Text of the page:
RALEIGH – Protesters rallied for abortion rights at the 10th Moral Monday outside the North Carolina General Assembly, and inside, 64 people were arrested. This coming less than a week after House Bill 695, which calls for tighter abortion laws, pushed through the state Senate in less than 24 hours with little public notice.
The bill would require abortion providers to meet the same standards as ambulatory surgery centers, a move abortion-rights advocates say is designed to shut down providers. Only one clinic in the entire state currently meets those standards.
Chapel Hill Mayor Mark Kleinschmidt was one of more than a thousand who attended this week’s rally.
“It’s really shocking how this General Assembly feels that they can just railroad any respect for democratic process. They haven’t provided people even with the most basic form of notice,” Kleinschmidt said.
Kleinschmidt said he does not support the way in which House Bill 695 was tacked on to another bill and hastily passed in the Senate.
“It makes for a general outrage for the lack of respect for the people of North Carolina, accompanied by a whole array of issues,” he said.
Janet Colm, President and CEO of Planned Parenthood of Central North Carolina, was among those arrested. Since the first Moral Monday in late April, more than 700 people have been arrested in the weekly protests against the legislation of the Republican-led General Assembly.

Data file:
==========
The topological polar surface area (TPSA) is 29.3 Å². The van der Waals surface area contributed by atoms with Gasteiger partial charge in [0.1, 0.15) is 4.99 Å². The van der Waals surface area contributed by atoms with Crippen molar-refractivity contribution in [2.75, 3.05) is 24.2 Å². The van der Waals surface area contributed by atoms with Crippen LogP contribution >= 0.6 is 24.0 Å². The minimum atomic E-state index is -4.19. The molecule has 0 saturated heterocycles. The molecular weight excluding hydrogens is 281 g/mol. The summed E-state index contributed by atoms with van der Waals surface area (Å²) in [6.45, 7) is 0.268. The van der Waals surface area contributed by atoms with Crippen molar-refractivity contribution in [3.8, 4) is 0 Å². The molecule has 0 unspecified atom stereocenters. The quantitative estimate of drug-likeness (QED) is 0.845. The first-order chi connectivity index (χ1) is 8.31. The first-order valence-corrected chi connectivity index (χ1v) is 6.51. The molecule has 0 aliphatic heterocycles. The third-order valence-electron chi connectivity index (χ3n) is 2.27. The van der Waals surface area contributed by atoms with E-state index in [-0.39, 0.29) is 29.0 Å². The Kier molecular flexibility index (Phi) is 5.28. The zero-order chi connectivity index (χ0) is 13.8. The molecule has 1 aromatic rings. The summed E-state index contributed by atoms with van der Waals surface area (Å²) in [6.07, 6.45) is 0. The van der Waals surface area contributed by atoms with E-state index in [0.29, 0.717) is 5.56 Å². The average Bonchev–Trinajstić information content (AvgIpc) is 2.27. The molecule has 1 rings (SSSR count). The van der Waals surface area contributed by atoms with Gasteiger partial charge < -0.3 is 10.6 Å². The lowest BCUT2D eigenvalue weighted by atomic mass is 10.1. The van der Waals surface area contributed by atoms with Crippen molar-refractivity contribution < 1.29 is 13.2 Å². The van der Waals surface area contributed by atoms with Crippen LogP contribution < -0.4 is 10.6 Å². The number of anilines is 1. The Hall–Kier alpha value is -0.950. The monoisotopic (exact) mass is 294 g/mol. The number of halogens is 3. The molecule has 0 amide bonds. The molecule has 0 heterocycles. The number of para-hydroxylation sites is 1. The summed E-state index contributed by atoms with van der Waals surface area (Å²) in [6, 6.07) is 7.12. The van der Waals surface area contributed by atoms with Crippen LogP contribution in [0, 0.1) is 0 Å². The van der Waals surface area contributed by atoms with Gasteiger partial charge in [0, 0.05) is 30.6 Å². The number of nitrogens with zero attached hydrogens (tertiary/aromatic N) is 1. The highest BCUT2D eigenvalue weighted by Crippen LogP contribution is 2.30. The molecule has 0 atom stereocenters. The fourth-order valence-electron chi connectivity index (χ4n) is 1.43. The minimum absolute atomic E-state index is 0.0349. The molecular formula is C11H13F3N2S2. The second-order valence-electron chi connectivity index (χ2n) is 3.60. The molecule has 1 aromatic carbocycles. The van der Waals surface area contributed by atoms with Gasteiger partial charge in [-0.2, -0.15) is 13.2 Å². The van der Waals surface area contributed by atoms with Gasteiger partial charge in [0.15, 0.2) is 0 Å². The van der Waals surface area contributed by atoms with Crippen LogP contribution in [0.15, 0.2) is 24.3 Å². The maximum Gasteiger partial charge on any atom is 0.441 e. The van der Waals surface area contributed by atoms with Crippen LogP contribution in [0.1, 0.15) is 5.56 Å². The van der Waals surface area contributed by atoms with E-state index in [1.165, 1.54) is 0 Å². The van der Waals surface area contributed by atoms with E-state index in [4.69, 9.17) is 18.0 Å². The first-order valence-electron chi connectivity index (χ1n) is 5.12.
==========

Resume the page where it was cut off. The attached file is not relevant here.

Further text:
“These attacks on women’s health are dangerous and they are deeply unpopular. That’s why these politicians continue to sneak them in with special sessions, with midnight votes, and without witnesses. The North Carolina General Assembly has tried to bully, shame and dismiss North Carolina women and their families this entire session,” said Mellissa Reed of Planned Parenthood.
Christine Lang, a mom from Chatham County, said the bill was the last straw for her.
“The way they slid those abortion issues through infuriates me, not only for myself but for my daughter,” Lang said.
UNC Senior Carey Hanlin was one of many male students from Chapel Hill who attended the rally in support of women’s reproductive rights.
“Being a feminist and having a lot of female friends who are pro-choice and believe in reproductive rights brought me here. We don’t believe that it is the job of our legislature to be focused on this. Right now, there are bigger issues like the unemployment rate and we’re only going to make it worse now that the Legislature has cut unemployment benefits. That’s what really got me bothered and fired up and ready to go right now,” Hanlin said.
Junior Patrick Mateer came out to his second Moral Monday in support of his friends and his mother, and all of who could be affected by abortion restrictions.
“It’s not just a woman’s issue. We [males] can be allies. If I think a bill is wrong, though it doesn’t affect me, I still feel I should come out and try to change the Legislature’s opinion.” Mateer said.
This Moral Monday also saw a lot of newcomers, including UNC Alum Eric Martin.
“I am in agreement with the other protesters that legislation is infringing on a lot of civil liberties and destroying a lot of programs that are beneficial,” Martin said.
NAACP State chapter president and protest leader Reverend William Barber announced that next Monday’s rally will feature all female speakers. On Monday, July 22, the demonstration will focus on voting rights, education, and criminal justice. Barber also said that on August 28, in honor of the 50th anniversary of the March on Washington, the NAACP will hold rallies in each of North Carolina’s 13 Congressional Districts.